My kids brought home their report cards last week. This is a confusing situation for a parent. How we feel about our children’s grades, tends to be wrapped up in our own school experiences and improved expectations for our offspring.
Education reporting seems to be evolving all the time. All classes used to receive letter grades, now that distinction is reserved for the intermediate levels. Apparently a note about “meeting” or “exceeding” expectations is all that is required for young children.
But what does any of it, really tell us about how a child is faring in the school system?
My son is enjoying a most amazing Grade 6 experience this year. The combination of his learning style and the class dynamics are shaping up to elevate, not only his grades, but his whole outlook on school.
However, most children at our local public elementary are getting pretty much the same education as students from generations ago. In a time when technology can play such a vital role in how students learn and how educators teach, it is kind of sad that the system remains pretty much the same.
The bright spot is availability. The days are over, (if they ever existed), when you send a child out the door for grade one and don’t expect to be involved in their education until they are launched from grade twelve graduation. Today, the question is more likely to be, how involved should parents be in helping their children meet their educational goals? Schools are badly under funded, extra curricular activity choices, (at the school) are few and far between. Parents can fill in the gaps of core learning and extra activities, almost to a point of over scheduling.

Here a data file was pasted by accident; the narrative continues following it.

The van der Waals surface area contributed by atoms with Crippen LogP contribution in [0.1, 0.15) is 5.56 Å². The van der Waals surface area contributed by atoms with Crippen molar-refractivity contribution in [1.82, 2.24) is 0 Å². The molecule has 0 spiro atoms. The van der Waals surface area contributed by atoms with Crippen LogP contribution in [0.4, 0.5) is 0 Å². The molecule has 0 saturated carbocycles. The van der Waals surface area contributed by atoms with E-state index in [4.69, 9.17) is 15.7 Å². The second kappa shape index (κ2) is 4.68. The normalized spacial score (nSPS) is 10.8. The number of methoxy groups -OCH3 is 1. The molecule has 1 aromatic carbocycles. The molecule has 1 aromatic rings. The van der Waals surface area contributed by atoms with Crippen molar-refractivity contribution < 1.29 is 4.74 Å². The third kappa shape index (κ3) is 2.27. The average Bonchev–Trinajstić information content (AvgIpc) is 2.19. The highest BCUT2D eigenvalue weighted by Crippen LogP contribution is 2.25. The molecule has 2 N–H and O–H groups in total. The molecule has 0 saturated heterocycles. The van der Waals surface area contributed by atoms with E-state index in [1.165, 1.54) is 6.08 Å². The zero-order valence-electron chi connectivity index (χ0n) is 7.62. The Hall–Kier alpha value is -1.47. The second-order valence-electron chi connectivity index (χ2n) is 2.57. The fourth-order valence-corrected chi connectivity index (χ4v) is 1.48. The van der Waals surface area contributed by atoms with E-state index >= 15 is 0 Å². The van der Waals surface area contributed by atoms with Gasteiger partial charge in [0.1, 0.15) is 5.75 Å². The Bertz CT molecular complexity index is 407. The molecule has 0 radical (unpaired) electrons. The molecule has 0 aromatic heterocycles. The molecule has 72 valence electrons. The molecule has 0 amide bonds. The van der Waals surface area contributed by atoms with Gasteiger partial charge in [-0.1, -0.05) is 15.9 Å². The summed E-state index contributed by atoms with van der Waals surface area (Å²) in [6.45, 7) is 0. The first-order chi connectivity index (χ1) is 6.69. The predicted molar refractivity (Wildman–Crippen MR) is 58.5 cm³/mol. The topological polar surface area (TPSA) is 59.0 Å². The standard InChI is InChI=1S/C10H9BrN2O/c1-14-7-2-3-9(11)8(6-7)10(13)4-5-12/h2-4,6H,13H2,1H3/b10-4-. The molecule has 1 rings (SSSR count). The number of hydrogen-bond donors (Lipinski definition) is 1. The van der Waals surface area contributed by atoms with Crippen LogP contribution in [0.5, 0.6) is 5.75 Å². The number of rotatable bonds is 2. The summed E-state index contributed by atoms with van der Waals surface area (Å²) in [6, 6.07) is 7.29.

We have always taken the approach that less is more. From a selfish perspective, who has the time? But also, who are we to interfere with professional educators? Turns out, parents know their children best – full stop.
So years ago, we waded into the murky waters of the public education system. It is not easy to be stymied when seeking solutions to help your child. It is shocking to learn that, while educators expect children to constantly be learning new things, they are quite reluctant to do the same. On the upside, it turns out to have been a learning opportunity for all of us. Finally we feel that all the work we have done together as a family and with the help of everyone at the school, progress is being made.
My kids came home from school and opened their report cards. They reviewed their progress since first term and gave us a summary of their status. They set goals for the final grades they plan to achieve. That is all I can ask for, really. Ultimately, these are the kinds of skills that will make them successful in the world, regardless of the grade achieved in elementary school.